It has been proposed that these steps take place in a single enzymatic reaction catalyzed by isomerohydrolase, a unique enzyme expressed in the RPE. However, alternative mechanisms have also been suggested. In a subsequent reaction facilitated by CRALBP, 11-cis-retinol is oxidized to 11-cis-retinal. Then, in a transport stepfacilitatedbyIRBPthe11-cis-retinal molecule formed in the RPE is returned to the rod cell for combination with opsin, thereby taking the place of a molecule of rhodopsin that was bleached. 

If the storage of vitamin A in the RPE is not adequate, the synthesis of rhodopsin is necessarily delayed as the visual cycle is completed, and night blindness occurs as the functional outcome of this delay. Ultimately, an adequate supply of retinoids in the eye depends on the resupply of retinol by holo-RBP to the RPE, to refill the retinyl ester pool. Although the retinoid cycle is best understood for rod cells, a recently described cone retinoid cycle shares some of the same features. However, Mu¨ller glial cells located near the cones apparently store retinyl esters in the cone retinoid cycle, analogous to the role of the RPE in the rod retinoid cycle.

Cornea and Conjunctiva

The epithelial cells of the cornea and conjunctiva require retinoids for their differentiation and integrity. RBP is expressed in the lacrimal glands and present in tears, and retinol bound to RBP is likely to be used for the biogenesis of retinoic acid by the cornea. Retinoid deficiency results in a loss of secretory goblet cells in the conjunctival membranes, observable cytologically, and sometimes includes visible Bitoˆt’s spots (foamy, bacteria-laden deposits in the outer quadrants of the eye). These early changes typically can be reversed and gradually progress by vitamin A. However, when corneal lesions have advanced to the point of xerosis, further deterioration leading to corneal ulceration, loss of the lens, and scarring can occur rapidly. The need for vitamin A to avert irreversible blindness is urgent.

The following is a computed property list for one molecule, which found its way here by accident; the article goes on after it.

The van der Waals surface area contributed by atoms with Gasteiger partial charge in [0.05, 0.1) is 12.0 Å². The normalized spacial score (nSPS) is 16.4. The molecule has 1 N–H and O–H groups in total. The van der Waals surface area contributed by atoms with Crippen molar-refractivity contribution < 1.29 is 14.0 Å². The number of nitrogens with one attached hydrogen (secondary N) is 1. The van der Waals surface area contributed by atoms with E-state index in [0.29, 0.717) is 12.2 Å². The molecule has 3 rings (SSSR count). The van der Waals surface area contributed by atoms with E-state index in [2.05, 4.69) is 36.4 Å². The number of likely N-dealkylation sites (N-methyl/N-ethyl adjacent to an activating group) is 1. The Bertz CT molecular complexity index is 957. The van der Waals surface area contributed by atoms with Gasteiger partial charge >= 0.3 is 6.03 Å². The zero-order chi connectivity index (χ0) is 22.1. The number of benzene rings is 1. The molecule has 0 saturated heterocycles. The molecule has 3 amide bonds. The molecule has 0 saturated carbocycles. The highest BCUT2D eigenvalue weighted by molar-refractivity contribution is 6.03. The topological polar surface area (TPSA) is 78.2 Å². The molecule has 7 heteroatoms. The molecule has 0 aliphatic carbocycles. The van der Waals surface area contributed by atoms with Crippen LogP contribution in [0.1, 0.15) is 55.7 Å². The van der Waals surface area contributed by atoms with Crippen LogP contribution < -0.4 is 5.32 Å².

Morbidity and Mortality


Morbidity and Mortality


The association of vitamin A deficiency and increased risk of mortality was not fully appreciated until late in the twentieth century. In the early 1980s, Sommer and colleagues reported results from studies in Indonesia in which young children with what was referred to as mild xerophthalmia night blindness and Bitoˆt’s spots were found to have died at a higher rate than children with normal eyes. Follow-up intervention studies by these and other investigators, conducted in preschool-aged children in poor regions of Southeast Asia, India, and Africa, showed conclusively that the risk of mortality is reduced by preventing vitamin A deficiency (reviewed by Sommer.